To conclude, isolated necrosis of the cecum is a rare variant of ischemic colitis. Isolated necrosis of the cecum should be kept in mind in elderly female patients with lower quadrant pain if leucocyte is elevated, physical examination points to acute appendicitis, and thickening of the cecum wall has been detected on CT.

Cite this paper as: Eyvaz K, Sıkar HE, Gökçeimam M, Küçük HF, Kurt N. A rare cause of acute abdomen: Isolated necrosis of the cecum. Turk J Surg 2018; 10.5152/turkjsurg.2018.1334.

Peer Review

Externally peer-reviewed.

Author Contributions

Concept - K.E., N.K.; Design - K.E., N.K., H.E.S., M.G.; Supervision - K.E., N.K., H.E.S.; Materials - K.E., N.K., H.E.S.; Data Collection and/or Processing - K.E., H.F.K., H.E.S., M.G.; Analysis and/or Interpretation - K.E., H.F.K., M.G.; Literature Search - H.E.S., K.E., M.G.; Writing Manuscript - K.E., N.K., H.E.S., H.F.K.; Critical Reviews - K.E., N.K., H.F.K.

Conflict of Interest

The authors have no conflicts of interest to declare

Financial Disclosure

The authors declared that this study has received no financial support.


  1. Elnakadi I, Mehdi A, Franck S, Roger T, Larsimont D, Pector JC. Cecal infarct: report of a case. Dis Colon Rectum 1998; 41: 1585-86.
  2. Landreneau RJ, Fry WJ. The right colon as a target organ of nonocclusive mesenteric ischemia. Case report and review of the literature. Arch Surg 1990; 125: 591-4.
  3. Schuler JG, Hudlin MM. Cecal necrosis; infrequent variant of ischemic colitis. Report of five cases. Dis Colon Rectum 2000; 43: 708-12.
  4. Simon AM, Birnbaum BA, Jacobs JE. Isolated infarction of the cecum: CT findings in two patients. Radiology 2000; 214: 513-6.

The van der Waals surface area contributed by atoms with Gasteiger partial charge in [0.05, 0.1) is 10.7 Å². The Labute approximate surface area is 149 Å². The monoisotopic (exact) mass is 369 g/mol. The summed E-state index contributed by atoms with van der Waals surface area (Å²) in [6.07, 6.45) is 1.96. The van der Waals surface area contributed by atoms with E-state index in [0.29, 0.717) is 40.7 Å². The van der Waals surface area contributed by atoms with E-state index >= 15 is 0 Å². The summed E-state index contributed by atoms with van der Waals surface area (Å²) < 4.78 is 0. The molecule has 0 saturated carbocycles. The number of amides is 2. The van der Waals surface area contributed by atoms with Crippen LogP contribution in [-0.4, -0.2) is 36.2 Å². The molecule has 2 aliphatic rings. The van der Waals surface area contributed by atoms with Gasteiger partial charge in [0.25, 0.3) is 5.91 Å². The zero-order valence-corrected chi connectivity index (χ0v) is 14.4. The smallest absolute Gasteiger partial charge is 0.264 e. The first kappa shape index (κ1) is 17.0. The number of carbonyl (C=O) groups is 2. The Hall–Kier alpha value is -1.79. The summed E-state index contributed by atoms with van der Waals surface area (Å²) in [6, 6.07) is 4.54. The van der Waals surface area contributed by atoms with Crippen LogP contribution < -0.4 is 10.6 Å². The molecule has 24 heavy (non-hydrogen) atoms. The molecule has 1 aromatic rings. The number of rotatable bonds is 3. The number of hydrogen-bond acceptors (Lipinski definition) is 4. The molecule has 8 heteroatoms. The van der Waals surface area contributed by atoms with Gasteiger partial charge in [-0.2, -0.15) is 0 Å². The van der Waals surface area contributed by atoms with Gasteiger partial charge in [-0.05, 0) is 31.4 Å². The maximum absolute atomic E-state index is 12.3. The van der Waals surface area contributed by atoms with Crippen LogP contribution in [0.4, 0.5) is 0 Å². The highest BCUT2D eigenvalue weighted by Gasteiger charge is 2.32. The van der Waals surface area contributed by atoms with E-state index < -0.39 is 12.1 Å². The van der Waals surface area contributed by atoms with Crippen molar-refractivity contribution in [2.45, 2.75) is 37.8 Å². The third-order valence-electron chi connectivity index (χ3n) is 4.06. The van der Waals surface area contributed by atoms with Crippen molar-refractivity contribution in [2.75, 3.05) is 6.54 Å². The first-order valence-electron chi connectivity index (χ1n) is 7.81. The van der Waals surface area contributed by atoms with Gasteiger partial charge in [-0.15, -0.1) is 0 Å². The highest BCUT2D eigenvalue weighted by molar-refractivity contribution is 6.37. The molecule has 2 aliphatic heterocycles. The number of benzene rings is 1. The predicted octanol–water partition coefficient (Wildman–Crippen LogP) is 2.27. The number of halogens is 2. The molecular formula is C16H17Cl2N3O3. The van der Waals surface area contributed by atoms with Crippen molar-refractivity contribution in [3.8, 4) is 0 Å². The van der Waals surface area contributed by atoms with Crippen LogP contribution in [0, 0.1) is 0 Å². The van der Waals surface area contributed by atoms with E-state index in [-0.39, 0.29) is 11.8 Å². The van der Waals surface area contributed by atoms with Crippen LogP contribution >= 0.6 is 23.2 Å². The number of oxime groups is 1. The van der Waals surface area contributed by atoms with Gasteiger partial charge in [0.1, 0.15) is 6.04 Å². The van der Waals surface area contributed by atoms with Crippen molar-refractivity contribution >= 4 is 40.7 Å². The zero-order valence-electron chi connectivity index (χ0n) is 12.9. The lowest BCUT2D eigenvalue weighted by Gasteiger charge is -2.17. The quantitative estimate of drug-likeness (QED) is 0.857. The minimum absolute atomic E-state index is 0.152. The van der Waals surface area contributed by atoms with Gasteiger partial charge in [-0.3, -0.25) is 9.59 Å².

5. Friedell ML. Cecal necrosis in the dialysis-dependent patient. Am Surg 1985; 51: 621-2.
  6. Bower TC. Ischemic colitis. Surg Clin North Am 1993; 73: 1037-53.
  7. Kıyak G, Özgün Y, Sarıkaya SM, Korukluoğlu B. Isolated cecal necrosis mimicking acute appendicitis. Turk J Gastroenterol 2008; 19: 71-2.
  8. Perko Z, Bilan K, Vilović, K, Druzijanić N, Kraljević D, Juriicić J, et al. Partial cecal necrosis treated by laparascopic partial cecal resection. Coll Antropol 2006; 30: 937-9
  9. Calle S, Klasky S. Intestinal phycomycosis (mucormycosis). Am J Clin Pathol 1966; 45: 264-72.
  10. Marcuson RW, Farman JA. Ischaemic disease of the colon. Proc R Soc Med 1971; 64: 1080-3.
  11. Kingry RL, Hobson RW 2nd, Muir RW. Cecal necrosis and perforation with systemic chemoterapy. Am Surg 1973; 39: 129-33.
  12. Guttormson NL, Bubrick MP. Mortality from ischemic colitis. Dis Colon Rectum 1989; 32: 469-72.
  13. Kaminski DL, Keltner RM, Willman VL. Ischemic colitis. Arch Surg 1973; 106: 558-63.
  14. Bradbury AW, Brittenden J, McBride K, Ruckley CV. Mesenteric Ischaemia: a multidisciplinary approach. Br J Surg 1995; 82: 1446-59.